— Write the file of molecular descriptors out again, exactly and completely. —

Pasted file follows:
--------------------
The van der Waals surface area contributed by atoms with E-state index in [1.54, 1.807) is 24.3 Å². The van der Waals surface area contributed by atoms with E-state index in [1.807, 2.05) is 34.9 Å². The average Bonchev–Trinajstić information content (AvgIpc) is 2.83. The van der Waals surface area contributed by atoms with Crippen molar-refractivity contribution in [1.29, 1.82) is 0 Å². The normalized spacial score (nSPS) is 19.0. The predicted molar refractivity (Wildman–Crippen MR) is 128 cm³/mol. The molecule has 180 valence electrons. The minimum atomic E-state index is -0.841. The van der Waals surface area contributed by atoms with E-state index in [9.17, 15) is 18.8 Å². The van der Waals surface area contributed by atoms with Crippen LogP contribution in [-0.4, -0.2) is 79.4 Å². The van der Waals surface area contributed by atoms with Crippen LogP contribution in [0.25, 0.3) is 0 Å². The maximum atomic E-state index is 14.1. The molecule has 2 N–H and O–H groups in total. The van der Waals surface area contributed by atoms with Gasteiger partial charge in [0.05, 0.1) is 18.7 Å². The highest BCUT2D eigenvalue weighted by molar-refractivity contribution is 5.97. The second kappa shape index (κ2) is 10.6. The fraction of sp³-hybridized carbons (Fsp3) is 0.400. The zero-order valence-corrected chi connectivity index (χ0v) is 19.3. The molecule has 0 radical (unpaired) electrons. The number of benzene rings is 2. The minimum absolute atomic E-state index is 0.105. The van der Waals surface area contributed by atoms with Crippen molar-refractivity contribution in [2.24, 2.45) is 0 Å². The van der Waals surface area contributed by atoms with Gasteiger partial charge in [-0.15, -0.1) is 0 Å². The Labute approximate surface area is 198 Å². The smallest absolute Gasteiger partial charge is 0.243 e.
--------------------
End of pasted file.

The van der Waals surface area contributed by atoms with E-state index in [1.54, 1.807) is 24.3 Å². The van der Waals surface area contributed by atoms with E-state index in [1.807, 2.05) is 34.9 Å². The average Bonchev–Trinajstić information content (AvgIpc) is 2.83. The van der Waals surface area contributed by atoms with Crippen molar-refractivity contribution in [1.29, 1.82) is 0 Å². The normalized spacial score (nSPS) is 19.0. The predicted molar refractivity (Wildman–Crippen MR) is 128 cm³/mol. The molecule has 180 valence electrons. The minimum atomic E-state index is -0.841. The van der Waals surface area contributed by atoms with E-state index in [9.17, 15) is 18.8 Å². The van der Waals surface area contributed by atoms with Crippen LogP contribution in [-0.4, -0.2) is 79.4 Å². The van der Waals surface area contributed by atoms with Crippen LogP contribution in [0.25, 0.3) is 0 Å². The maximum atomic E-state index is 14.1. The molecule has 2 N–H and O–H groups in total. The van der Waals surface area contributed by atoms with Gasteiger partial charge in [0.05, 0.1) is 18.7 Å². The highest BCUT2D eigenvalue weighted by molar-refractivity contribution is 5.97. The second kappa shape index (κ2) is 10.6. The fraction of sp³-hybridized carbons (Fsp3) is 0.400. The zero-order valence-corrected chi connectivity index (χ0v) is 19.3. The molecule has 0 radical (unpaired) electrons. The number of benzene rings is 2. The minimum absolute atomic E-state index is 0.105. The van der Waals surface area contributed by atoms with Crippen molar-refractivity contribution in [2.24, 2.45) is 0 Å². The van der Waals surface area contributed by atoms with Gasteiger partial charge in [-0.15, -0.1) is 0 Å². The Labute approximate surface area is 198 Å². The smallest absolute Gasteiger partial charge is 0.243 e.